Fiscal policy lies at the heart of creating an enabling environment for embracing sustainability, and nature-based solutions in particular, as integral to addressing the multiple challenges associated with rapid urbanization. Our cities, especially those fast-growing urban nodes in Asia and Africa, urgently need to rethink the way in which they approach, plan and prioritize budgets. City governments need to work with nature – rather than against it – when planning and building our cities. In order to make this shift towards working with nature and adopting nature-based solutions, the very principles that underpin planning, budgeting and fiscal policy at local level, need to be reviewed or, in many instances, completely turned around.
This means that city governments’ fiscal policies and budgets need to embrace principles such as decoupling natural resource use and environmental impacts from economic growth, and recognizing the interdependence of people, nature and the economy. These principles are advocated in the Quintana Roo Communique on Mainstreaming Local and Subnational Biodiversity Action, adopted at the 5th Global Biodiversity Summit of Cities and Subnational Governments held in parallel with the United Nations Biodiversity Conference in Cancun, Mexico, in December 2016. Greening fiscal policy opens the door for innovative fiscal reforms that can introduce new revenue streams for nature-based solutions. For example, to better deal with the challenges associated with a warming climate, urban heat island effect and poor air quality, Stuttgart introduced tax incentives and tailored financial programmes to promote the city’s green roof expansion strategy. And Seattle has established an independent Seattle Parks District with taxing authority to levy taxes to reduce the strain on future city budgets for parks maintenance and establishment.
It also means that city governments should compare the full long-term cost of “free” ecosystem services that are healthy and well-maintained with the cost of the loss of hard/conventional engineering solutions. In other words, city governments need to make a paradigm shift from the dependency on conventional quick-fix options to green and blue infrastructure solutions, “tinkering” and biophylic design options, as well as other nature-based approaches. Cities need to think differently about where to seek the best return on investment. They should identify the direct and indirect contributions of nature-based solutions, such as the economic value of ecosystem services, and mainstream this into policy and decision-making on infrastructure investment and development. For example, air pollution is Beijing’s greatest environmental problem. The air purification and temperature regulating services of forest ecosystems surrounding Beijing have been valued at around 1.03 billion euro annually (based primarily on avoided air pollution charges and electricity savings). Faced with the challenge of deteriorating air quality, the local Beijing government initiated a program in 2012 to invest around US$4.7 billion in planting 67 000 hectares of trees around Beijing over the next few years.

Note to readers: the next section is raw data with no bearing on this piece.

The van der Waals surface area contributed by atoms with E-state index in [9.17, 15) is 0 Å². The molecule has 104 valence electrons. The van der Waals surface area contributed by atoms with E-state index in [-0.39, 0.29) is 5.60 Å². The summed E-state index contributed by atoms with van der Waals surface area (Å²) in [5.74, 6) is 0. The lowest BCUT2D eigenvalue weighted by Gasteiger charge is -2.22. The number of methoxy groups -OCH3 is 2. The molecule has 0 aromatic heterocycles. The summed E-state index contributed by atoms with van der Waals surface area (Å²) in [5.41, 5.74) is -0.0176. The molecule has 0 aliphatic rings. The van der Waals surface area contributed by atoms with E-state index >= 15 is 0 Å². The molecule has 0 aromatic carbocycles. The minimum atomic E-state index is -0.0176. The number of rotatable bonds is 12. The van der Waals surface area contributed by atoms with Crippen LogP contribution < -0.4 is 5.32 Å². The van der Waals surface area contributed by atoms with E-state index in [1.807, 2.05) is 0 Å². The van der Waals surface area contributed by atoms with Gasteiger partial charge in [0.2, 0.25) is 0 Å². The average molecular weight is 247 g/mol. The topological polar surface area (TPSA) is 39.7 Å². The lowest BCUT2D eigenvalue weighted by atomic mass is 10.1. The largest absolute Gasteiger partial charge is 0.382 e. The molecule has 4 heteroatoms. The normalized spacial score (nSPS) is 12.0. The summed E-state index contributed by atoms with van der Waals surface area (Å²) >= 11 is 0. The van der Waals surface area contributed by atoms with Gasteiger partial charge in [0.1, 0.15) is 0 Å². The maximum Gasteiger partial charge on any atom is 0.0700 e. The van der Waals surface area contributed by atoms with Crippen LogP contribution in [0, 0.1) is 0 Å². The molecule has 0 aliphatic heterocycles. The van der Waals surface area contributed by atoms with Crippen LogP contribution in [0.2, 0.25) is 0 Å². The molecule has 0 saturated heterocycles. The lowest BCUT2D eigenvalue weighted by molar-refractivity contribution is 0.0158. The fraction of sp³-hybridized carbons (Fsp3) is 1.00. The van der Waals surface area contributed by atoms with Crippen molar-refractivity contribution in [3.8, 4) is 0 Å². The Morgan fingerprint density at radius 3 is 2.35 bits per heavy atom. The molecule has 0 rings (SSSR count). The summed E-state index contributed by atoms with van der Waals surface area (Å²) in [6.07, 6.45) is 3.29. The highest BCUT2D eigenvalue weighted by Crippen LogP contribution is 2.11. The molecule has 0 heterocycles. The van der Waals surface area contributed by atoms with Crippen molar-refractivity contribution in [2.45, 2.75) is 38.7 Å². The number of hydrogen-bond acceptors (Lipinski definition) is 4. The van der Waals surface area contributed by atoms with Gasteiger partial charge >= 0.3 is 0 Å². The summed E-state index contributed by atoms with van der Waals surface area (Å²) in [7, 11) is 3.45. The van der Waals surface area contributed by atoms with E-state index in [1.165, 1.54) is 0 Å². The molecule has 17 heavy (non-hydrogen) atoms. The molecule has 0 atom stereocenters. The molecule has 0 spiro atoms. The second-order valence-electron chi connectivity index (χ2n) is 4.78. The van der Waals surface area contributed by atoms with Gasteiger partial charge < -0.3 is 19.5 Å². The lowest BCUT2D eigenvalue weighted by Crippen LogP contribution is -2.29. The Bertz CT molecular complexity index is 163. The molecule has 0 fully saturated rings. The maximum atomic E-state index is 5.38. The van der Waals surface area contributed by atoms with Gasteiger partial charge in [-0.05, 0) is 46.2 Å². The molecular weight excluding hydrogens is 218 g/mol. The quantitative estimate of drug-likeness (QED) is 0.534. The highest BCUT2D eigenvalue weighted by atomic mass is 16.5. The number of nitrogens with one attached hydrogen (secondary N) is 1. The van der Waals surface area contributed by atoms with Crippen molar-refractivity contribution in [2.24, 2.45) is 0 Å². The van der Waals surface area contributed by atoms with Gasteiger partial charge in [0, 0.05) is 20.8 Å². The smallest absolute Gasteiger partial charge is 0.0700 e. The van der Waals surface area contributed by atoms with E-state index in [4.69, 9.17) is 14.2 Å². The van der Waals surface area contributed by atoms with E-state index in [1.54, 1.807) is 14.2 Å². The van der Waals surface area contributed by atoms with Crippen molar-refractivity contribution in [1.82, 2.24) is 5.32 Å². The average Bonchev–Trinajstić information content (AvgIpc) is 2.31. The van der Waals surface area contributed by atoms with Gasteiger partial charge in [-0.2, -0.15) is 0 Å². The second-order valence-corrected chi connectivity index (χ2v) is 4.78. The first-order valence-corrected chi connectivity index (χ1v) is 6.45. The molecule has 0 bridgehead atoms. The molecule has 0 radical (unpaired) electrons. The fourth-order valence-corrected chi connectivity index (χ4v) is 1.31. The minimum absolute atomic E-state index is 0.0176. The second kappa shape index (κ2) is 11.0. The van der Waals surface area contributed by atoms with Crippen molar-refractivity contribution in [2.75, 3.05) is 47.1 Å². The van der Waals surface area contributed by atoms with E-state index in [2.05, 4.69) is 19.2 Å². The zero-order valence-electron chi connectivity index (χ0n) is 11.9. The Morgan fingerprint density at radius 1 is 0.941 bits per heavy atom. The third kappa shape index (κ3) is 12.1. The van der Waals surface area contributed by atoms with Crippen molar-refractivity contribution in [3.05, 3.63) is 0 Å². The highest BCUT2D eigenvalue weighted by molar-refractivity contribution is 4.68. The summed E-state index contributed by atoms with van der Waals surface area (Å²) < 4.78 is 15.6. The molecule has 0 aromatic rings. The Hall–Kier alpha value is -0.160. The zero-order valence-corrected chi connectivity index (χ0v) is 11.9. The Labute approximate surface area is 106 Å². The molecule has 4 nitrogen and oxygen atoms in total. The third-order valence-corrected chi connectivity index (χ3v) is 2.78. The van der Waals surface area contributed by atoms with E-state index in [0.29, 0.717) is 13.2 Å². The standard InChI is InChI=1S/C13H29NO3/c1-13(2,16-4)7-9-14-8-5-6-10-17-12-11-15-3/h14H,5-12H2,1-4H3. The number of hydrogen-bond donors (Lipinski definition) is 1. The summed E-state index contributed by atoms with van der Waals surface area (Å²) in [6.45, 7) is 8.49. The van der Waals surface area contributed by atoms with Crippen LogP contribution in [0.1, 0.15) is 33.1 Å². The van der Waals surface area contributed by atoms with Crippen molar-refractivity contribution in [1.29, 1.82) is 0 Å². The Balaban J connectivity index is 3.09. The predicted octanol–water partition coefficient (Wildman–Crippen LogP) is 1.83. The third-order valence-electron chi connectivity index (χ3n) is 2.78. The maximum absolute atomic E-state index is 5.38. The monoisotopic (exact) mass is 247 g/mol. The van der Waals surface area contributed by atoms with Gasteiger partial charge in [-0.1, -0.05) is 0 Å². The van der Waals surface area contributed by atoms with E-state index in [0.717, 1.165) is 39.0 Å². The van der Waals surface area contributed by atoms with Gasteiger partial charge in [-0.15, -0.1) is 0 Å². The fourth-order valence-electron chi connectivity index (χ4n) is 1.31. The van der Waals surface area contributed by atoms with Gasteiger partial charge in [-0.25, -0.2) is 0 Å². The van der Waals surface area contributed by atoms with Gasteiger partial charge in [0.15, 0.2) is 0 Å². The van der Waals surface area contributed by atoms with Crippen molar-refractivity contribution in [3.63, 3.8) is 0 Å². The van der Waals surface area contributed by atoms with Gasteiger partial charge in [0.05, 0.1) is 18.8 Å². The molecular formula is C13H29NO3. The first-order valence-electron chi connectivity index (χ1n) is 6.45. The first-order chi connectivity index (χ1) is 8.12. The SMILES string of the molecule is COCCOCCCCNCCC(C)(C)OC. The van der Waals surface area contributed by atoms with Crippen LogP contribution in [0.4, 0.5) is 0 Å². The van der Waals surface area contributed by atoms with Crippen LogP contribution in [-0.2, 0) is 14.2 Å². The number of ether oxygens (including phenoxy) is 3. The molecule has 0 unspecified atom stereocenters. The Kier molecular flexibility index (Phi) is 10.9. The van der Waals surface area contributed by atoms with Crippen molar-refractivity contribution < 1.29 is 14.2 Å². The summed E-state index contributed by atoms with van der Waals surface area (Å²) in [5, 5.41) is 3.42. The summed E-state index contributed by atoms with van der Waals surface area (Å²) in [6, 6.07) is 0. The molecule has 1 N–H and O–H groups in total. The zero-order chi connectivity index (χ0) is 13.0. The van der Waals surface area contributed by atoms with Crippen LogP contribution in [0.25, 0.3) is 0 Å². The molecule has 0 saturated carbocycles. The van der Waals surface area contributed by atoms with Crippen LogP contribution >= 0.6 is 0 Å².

Cities can also expand the available funding envelope by sharing the financial burden through collaboration and adopting nature-based solutions. One such example is uMngeni Ecological Infrastructure Partnership, consisting of the eThekwini Metropolitan Municipality (Durban), neighbouring local authorities, including the city of Pietermartizburg and uMgungundhlovu District Municipality, as well as South African provincial- and national authorities, civil society organisations, academia, and major industry and business sector associations. The Partnership was born out of a realization that engineering solutions were too costly and not able to solve the problem of providing clean potable water and furthermore, that the solution required collaboration between multiple actors to secure green infrastructure investments and improve water security in the greater uMgeni catchment.
While the financing of nature-based solutions by cities remains a challenge, the multiple challenges associated with rapid urbanization have led to a growing realization that innovative finance options, which support nature-based solutions, are imperative to improving sustainability and resilience. Changing the course of local fiscal policies and budgets in support of nature-based solutions requires courage and foresight. These are qualities that characterize many cities and will ensure a sustainable future for urban communities.